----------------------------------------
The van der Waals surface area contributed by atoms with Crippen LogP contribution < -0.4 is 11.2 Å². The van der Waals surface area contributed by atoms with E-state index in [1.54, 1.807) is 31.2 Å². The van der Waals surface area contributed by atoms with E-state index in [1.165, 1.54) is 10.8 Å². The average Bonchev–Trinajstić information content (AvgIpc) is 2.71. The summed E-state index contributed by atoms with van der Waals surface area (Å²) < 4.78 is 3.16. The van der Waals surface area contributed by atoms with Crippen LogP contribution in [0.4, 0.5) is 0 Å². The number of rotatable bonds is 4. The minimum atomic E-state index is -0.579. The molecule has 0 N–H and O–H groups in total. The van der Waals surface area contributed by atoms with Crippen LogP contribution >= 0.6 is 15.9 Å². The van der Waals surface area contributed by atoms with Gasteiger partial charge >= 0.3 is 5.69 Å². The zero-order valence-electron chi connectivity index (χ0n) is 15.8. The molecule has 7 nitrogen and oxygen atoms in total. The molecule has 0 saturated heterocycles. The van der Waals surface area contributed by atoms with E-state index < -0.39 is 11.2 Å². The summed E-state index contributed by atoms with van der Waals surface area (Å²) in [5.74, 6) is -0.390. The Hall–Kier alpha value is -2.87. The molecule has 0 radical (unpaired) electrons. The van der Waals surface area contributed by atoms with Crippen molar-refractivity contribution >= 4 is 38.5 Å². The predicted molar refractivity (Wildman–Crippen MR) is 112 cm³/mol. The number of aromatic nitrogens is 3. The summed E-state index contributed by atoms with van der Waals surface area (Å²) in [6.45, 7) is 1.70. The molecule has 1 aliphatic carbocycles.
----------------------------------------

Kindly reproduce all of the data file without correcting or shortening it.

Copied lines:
The van der Waals surface area contributed by atoms with Crippen LogP contribution < -0.4 is 11.2 Å². The van der Waals surface area contributed by atoms with E-state index in [1.54, 1.807) is 31.2 Å². The van der Waals surface area contributed by atoms with E-state index in [1.165, 1.54) is 10.8 Å². The average Bonchev–Trinajstić information content (AvgIpc) is 2.71. The summed E-state index contributed by atoms with van der Waals surface area (Å²) < 4.78 is 3.16. The van der Waals surface area contributed by atoms with Crippen LogP contribution in [0.4, 0.5) is 0 Å². The number of rotatable bonds is 4. The minimum atomic E-state index is -0.579. The molecule has 0 N–H and O–H groups in total. The van der Waals surface area contributed by atoms with Crippen LogP contribution >= 0.6 is 15.9 Å². The van der Waals surface area contributed by atoms with Gasteiger partial charge >= 0.3 is 5.69 Å². The zero-order valence-electron chi connectivity index (χ0n) is 15.8. The molecule has 7 nitrogen and oxygen atoms in total. The molecule has 0 saturated heterocycles. The van der Waals surface area contributed by atoms with E-state index < -0.39 is 11.2 Å². The summed E-state index contributed by atoms with van der Waals surface area (Å²) in [5.74, 6) is -0.390. The Hall–Kier alpha value is -2.87. The molecule has 0 radical (unpaired) electrons. The van der Waals surface area contributed by atoms with Crippen molar-refractivity contribution >= 4 is 38.5 Å². The predicted molar refractivity (Wildman–Crippen MR) is 112 cm³/mol. The number of aromatic nitrogens is 3. The summed E-state index contributed by atoms with van der Waals surface area (Å²) in [6.45, 7) is 1.70. The molecule has 1 aliphatic carbocycles.